Monday, May 18, 2015

A new milestone in non-pharmaceutical treatments for depression

woman brain scan
...TMS [transcranial magnetic stimulation] works by sending pulses of magnetic energy across the skull. These magnetic fields induce electric currents to flow in small patches of the brain of around one square centimetre, which in turn causes the neurons in that area to activate - these events take place over fractions of a second. For reasons that are not well understood, spacing out trains of these magnetic pulses leads to more durable effects, lasting for an hour or more after the stimulation - this is known as repetitive TMS, or rTMS. Repeated sessions of rTMS, given every day for several days, exploit the brain’s plasticity to change brain activity for many months. This gives neuroscientists a way to reorganise (never ‘rewire’) small brain circuits.

rTMS treatment for MDD [major depressive disorder] targets the prefrontal cortex, usually in a spot a few centimetres above the corner of the left eye, called the dorsolateral prefrontal cortex (or DLPFC). The cells in this area connect to networks that project throughout the brain, and rTMS has both enhancing and inhibiting effects on distant brain regions. The full extent of these hubs and networks are poorly understood, but it seems clear that modulating the activity of the prefrontal cortex releases neurotransmitters deep in the ancient structures of the midbrain, in particular the caudate nucleus. In turn, these structures regulate our basic motivations and emotions. So by indirectly stimulating these regions, rTMS seems to correct the low mood and listlessness of MDD in some people....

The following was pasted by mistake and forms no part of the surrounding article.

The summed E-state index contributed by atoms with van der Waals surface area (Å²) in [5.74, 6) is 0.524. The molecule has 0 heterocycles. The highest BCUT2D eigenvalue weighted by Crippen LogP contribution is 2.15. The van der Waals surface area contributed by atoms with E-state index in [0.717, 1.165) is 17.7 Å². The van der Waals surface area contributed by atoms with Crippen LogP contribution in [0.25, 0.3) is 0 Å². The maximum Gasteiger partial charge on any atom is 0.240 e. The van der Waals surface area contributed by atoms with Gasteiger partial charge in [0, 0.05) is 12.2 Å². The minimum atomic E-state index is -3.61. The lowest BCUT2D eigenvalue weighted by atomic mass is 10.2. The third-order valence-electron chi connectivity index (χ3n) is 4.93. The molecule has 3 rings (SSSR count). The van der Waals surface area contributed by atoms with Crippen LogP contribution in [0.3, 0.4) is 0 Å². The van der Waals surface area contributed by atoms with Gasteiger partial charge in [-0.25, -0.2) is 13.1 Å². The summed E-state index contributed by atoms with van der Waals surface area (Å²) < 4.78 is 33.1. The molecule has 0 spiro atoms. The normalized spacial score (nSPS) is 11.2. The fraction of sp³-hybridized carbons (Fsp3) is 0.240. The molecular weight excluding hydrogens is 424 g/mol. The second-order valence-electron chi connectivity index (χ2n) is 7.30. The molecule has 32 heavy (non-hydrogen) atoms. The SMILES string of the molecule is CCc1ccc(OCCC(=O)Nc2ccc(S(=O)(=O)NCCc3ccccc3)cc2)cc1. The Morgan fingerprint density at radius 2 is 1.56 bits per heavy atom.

For a fuller description go to this Guardian article .

Thursday, May 07, 2015

Neuroscience and criminal culpability

"If brain scans are to play a scientifically legitimate role in determining criminal responsibility of a defendant or in reducing a defendant’s sentence, they need to be able to assist us in answering legal questions. That means, at bottom, that these scans must be amenable to being deciphered in such a way that they bear narrowly on potentially excusing or mitigating mental states, such as damaged capacity for reason or an impaired ability to form intent or exert self-control

Dr. Sally Satel and Prof. Scott O. Lilienfeld (guest-blogging)